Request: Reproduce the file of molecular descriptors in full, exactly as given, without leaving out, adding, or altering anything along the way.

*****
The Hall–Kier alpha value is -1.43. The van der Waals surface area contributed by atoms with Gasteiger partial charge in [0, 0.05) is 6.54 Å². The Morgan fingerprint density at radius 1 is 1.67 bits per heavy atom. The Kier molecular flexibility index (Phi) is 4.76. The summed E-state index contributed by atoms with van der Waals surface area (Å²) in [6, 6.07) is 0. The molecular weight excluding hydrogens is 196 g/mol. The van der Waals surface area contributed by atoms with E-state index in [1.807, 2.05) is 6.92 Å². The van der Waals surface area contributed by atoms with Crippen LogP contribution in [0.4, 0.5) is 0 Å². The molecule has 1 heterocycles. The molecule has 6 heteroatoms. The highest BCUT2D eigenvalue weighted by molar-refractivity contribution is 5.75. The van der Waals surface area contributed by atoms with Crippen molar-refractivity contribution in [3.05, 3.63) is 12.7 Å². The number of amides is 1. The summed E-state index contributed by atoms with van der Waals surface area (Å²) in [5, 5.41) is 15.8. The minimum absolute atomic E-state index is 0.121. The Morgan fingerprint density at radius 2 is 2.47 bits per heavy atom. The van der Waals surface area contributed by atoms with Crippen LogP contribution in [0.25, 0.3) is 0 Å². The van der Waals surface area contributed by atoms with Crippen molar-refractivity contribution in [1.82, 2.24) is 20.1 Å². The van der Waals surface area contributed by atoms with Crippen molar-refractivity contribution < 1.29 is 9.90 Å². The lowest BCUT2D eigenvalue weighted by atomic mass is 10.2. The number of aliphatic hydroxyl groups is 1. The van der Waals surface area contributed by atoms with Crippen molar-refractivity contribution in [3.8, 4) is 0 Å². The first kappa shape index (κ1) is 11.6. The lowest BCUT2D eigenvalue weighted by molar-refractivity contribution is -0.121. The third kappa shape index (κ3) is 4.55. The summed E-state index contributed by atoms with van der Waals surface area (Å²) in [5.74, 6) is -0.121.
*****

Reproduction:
The Hall–Kier alpha value is -1.43. The van der Waals surface area contributed by atoms with Gasteiger partial charge in [0, 0.05) is 6.54 Å². The Morgan fingerprint density at radius 1 is 1.67 bits per heavy atom. The Kier molecular flexibility index (Phi) is 4.76. The summed E-state index contributed by atoms with van der Waals surface area (Å²) in [6, 6.07) is 0. The molecular weight excluding hydrogens is 196 g/mol. The van der Waals surface area contributed by atoms with E-state index in [1.807, 2.05) is 6.92 Å². The van der Waals surface area contributed by atoms with Crippen LogP contribution in [0.4, 0.5) is 0 Å². The molecule has 1 heterocycles. The molecule has 6 heteroatoms. The highest BCUT2D eigenvalue weighted by molar-refractivity contribution is 5.75. The van der Waals surface area contributed by atoms with Crippen molar-refractivity contribution in [3.05, 3.63) is 12.7 Å². The number of amides is 1. The summed E-state index contributed by atoms with van der Waals surface area (Å²) in [5, 5.41) is 15.8. The minimum absolute atomic E-state index is 0.121. The Morgan fingerprint density at radius 2 is 2.47 bits per heavy atom. The van der Waals surface area contributed by atoms with Crippen LogP contribution in [0.25, 0.3) is 0 Å². The van der Waals surface area contributed by atoms with Crippen molar-refractivity contribution in [1.82, 2.24) is 20.1 Å². The van der Waals surface area contributed by atoms with Crippen molar-refractivity contribution < 1.29 is 9.90 Å². The lowest BCUT2D eigenvalue weighted by atomic mass is 10.2. The number of aliphatic hydroxyl groups is 1. The van der Waals surface area contributed by atoms with Crippen molar-refractivity contribution in [3.8, 4) is 0 Å². The first kappa shape index (κ1) is 11.6. The lowest BCUT2D eigenvalue weighted by molar-refractivity contribution is -0.121. The third kappa shape index (κ3) is 4.55. The summed E-state index contributed by atoms with van der Waals surface area (Å²) in [5.74, 6) is -0.121.